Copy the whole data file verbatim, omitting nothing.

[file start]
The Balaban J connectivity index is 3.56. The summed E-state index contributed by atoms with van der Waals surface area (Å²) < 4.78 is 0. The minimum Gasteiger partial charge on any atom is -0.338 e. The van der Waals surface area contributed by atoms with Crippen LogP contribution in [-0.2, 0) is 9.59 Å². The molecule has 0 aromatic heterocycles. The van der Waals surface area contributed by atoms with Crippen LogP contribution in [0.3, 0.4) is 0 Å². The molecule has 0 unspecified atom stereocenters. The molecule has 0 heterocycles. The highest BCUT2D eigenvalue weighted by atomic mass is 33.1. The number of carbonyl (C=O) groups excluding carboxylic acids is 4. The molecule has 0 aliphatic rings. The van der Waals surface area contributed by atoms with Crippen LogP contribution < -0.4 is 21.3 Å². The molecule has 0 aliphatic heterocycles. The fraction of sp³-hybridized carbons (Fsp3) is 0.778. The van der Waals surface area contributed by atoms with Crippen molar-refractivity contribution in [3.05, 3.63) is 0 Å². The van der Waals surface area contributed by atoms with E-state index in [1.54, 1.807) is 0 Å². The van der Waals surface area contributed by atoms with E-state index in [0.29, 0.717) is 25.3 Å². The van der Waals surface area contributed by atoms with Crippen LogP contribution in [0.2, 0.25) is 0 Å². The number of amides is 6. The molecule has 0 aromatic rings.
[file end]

The Balaban J connectivity index is 3.56. The summed E-state index contributed by atoms with van der Waals surface area (Å²) < 4.78 is 0. The minimum Gasteiger partial charge on any atom is -0.338 e. The van der Waals surface area contributed by atoms with Crippen LogP contribution in [-0.2, 0) is 9.59 Å². The molecule has 0 aromatic heterocycles. The van der Waals surface area contributed by atoms with Crippen LogP contribution in [0.3, 0.4) is 0 Å². The molecule has 0 unspecified atom stereocenters. The molecule has 0 heterocycles. The highest BCUT2D eigenvalue weighted by atomic mass is 33.1. The number of carbonyl (C=O) groups excluding carboxylic acids is 4. The molecule has 0 aliphatic rings. The van der Waals surface area contributed by atoms with Crippen LogP contribution < -0.4 is 21.3 Å². The molecule has 0 aliphatic heterocycles. The fraction of sp³-hybridized carbons (Fsp3) is 0.778. The van der Waals surface area contributed by atoms with Crippen molar-refractivity contribution in [3.05, 3.63) is 0 Å². The van der Waals surface area contributed by atoms with E-state index in [1.54, 1.807) is 0 Å². The van der Waals surface area contributed by atoms with E-state index in [0.29, 0.717) is 25.3 Å². The van der Waals surface area contributed by atoms with Crippen LogP contribution in [0.2, 0.25) is 0 Å². The number of amides is 6. The molecule has 0 aromatic rings.